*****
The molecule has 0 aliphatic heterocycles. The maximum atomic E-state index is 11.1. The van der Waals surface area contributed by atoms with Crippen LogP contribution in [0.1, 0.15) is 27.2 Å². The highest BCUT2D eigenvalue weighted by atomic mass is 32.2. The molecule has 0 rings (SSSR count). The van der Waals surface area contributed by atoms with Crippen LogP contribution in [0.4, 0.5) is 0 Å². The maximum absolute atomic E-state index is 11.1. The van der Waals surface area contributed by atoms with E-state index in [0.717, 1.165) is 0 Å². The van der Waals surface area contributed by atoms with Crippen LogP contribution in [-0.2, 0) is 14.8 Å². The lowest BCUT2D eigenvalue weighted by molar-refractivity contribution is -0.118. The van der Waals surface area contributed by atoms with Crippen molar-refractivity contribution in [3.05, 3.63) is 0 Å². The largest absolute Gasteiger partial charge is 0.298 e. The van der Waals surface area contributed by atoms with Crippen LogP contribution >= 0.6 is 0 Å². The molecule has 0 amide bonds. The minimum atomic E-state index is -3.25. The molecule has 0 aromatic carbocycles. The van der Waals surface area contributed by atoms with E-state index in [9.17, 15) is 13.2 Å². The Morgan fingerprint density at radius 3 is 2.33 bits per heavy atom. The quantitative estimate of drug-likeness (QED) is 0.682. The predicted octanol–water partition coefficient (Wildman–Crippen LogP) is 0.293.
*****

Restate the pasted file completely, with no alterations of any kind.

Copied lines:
The molecule has 0 aliphatic heterocycles. The maximum atomic E-state index is 11.1. The van der Waals surface area contributed by atoms with Crippen LogP contribution in [0.1, 0.15) is 27.2 Å². The highest BCUT2D eigenvalue weighted by atomic mass is 32.2. The molecule has 0 rings (SSSR count). The van der Waals surface area contributed by atoms with Crippen LogP contribution in [0.4, 0.5) is 0 Å². The maximum absolute atomic E-state index is 11.1. The van der Waals surface area contributed by atoms with E-state index in [0.717, 1.165) is 0 Å². The van der Waals surface area contributed by atoms with Crippen LogP contribution in [-0.2, 0) is 14.8 Å². The lowest BCUT2D eigenvalue weighted by molar-refractivity contribution is -0.118. The van der Waals surface area contributed by atoms with Crippen molar-refractivity contribution in [3.05, 3.63) is 0 Å². The largest absolute Gasteiger partial charge is 0.298 e. The van der Waals surface area contributed by atoms with Crippen LogP contribution >= 0.6 is 0 Å². The molecule has 0 amide bonds. The minimum atomic E-state index is -3.25. The molecule has 0 aromatic carbocycles. The van der Waals surface area contributed by atoms with E-state index in [9.17, 15) is 13.2 Å². The Morgan fingerprint density at radius 3 is 2.33 bits per heavy atom. The quantitative estimate of drug-likeness (QED) is 0.682. The predicted octanol–water partition coefficient (Wildman–Crippen LogP) is 0.293.